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Crosspoint workers carry home heart-warming, wrenching stories

BALTIMORE (BP)–“Awesome!” was one of the favorite words of nine Crosspoint staffers who traveled Baltimore’s inner city this summer giving children a sense of Christianity.
The staffers also frequently worked “God” and “Jesus” and “Who loves ya?” into their conversations as they spent entire days rubbing shoulders with the some of city’s more underprivileged younger residents.
The group participated in a Baptist Sunday School Board-sponsored project that used sports camps as a way to reach unchurched youth for Christ. The team stayed in Baltimore nine weeks, traveling to seven different city areas that ranged from hard-core inner city to more affluent neighborhoods to conduct three-hour sports camps.
The group left Baltimore with heart-wrenching and heart-warming stories to tell about the children they met throughout the summer.
There was James, a young teenager who walked 15 blocks to attend one of the camps because none was being conducted in his neighborhood. Jay Strother, Crosspoint staffer and a graduate of Greenville (Ill.) College, said he met James while playing basketball at an area park during his time off. They hit it off, so Strother invited James to a Crosspoint camp being held 15 blocks from his home at Patterson Park. While Strother acknowledged he never expected to see James again, the young teen showed up at the park the next day, sweating and huffing from walking the long distance in Baltimore’s heat.
“Through God’s grace, we touch some of these kids,” said Strother, who is getting married in September. “Playing sports with these kids every week is a neat opportunity to establish a lot of respectability with them and in their communities. Through that, they are really receptive to what we have to say about God’s love.”
Strother was also the staffer who dealt with Ricky, a rough 6-year-old who frequently grabbed sports equipment and hid it under bushes. Ricky lived near one of Crosspoint’s roughest inner-city camps — Harbor Heights — and he emerged every week just as the staffers began setting up camp to harass the other children and steal equipment.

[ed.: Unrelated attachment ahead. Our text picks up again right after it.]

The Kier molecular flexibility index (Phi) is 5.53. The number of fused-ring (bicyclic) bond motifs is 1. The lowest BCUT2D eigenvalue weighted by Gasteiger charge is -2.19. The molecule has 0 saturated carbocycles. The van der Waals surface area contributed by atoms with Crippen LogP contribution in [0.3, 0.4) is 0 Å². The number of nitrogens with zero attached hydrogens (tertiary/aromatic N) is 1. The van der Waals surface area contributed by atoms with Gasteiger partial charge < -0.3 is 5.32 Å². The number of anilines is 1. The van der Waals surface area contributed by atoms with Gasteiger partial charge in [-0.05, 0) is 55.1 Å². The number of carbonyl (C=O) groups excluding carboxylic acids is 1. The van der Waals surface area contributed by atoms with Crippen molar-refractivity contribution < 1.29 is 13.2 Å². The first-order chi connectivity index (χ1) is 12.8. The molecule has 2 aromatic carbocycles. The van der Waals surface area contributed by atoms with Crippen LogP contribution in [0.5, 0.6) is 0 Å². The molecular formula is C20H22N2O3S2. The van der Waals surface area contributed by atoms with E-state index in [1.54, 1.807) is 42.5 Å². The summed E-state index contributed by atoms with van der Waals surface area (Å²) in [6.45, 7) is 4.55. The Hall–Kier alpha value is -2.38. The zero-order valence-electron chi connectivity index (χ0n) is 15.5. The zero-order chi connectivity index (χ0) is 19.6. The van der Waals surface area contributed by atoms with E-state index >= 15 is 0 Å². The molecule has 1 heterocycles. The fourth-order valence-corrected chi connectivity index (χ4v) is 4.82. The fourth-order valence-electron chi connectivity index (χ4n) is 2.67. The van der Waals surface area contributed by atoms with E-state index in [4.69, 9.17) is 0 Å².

Strother frequently bent down to Ricky’s level, held him and asked him, “Who loves you, Ricky?” When the child, in R-rated language, cried out that no one loved him, Strother said, “Yeah, Ricky, Jesus loves you.”
Nolan Moore, a staffer and junior at North Georgia College and State University, enjoyed telling the story of Eddy, a 12-year-old boy with a “big smile.”
When Moore saw Eddy at the Harbor Heights site, he noticed right away that he seemed to have an unusually good attitude.
“He had the biggest smile; he never talked back; and he always let the little kids in front of him in the lines,” Moore said.
Turns out, Eddy had never owned a Bible, and when he saw Moore’s, he asked if he could have it. So Moore said he gave Eddy his Bible on the condition he return to camp every week and prove to the Crosspoint staffer he had been studying the verses Moore recommended.
He did.
Moore, who described the Crosspoint experience as a “cultural one for us, and a Christian one for the kids,” said he believes Eddy will accept Christ before long.
Another Eddie at Harbor Heights, a 4-year-old, broke the heart of one staffer, Mary Alice Hales, a senior at Mississippi College in Clinton.
This Eddie latched on to Hales one week and wouldn’t let go. When the group began loading their van with their spots gear to leave that evening, Eddie begged Hales to take him with her.
“I was thinking that if I just took him home with me, he might have a chance at life, but I couldn’t, of course, so I said, ‘Eddie, do you know that somebody loves you?’ And he said, ‘You do?’ And I said, ‘Yes, but somebody else loves you too.’ And when he asked, ‘Who?’ I told him, ‘Jesus loves you.’ And then I started to sing the ‘Jesus Loves You’ song with him.
“So many of the children just need someone to love them. That’s all,” Hales said.
Other Crosspoint staffers were Sandy Maddox, camp director and graduate of North Georgia College and State University; Roberto Corchado, Palm Beach Atlantic College, West Palm Beach, Fla.; Christy Lewis, Samford University, Birmingham, Ala.; Dusty Medlock, University of North Alabama, Florence; Beth Patterson, Samford’s Beeson Divinity School, Birmingham; and Vicki Wade, University of North Alabama.

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  • Terri Lackey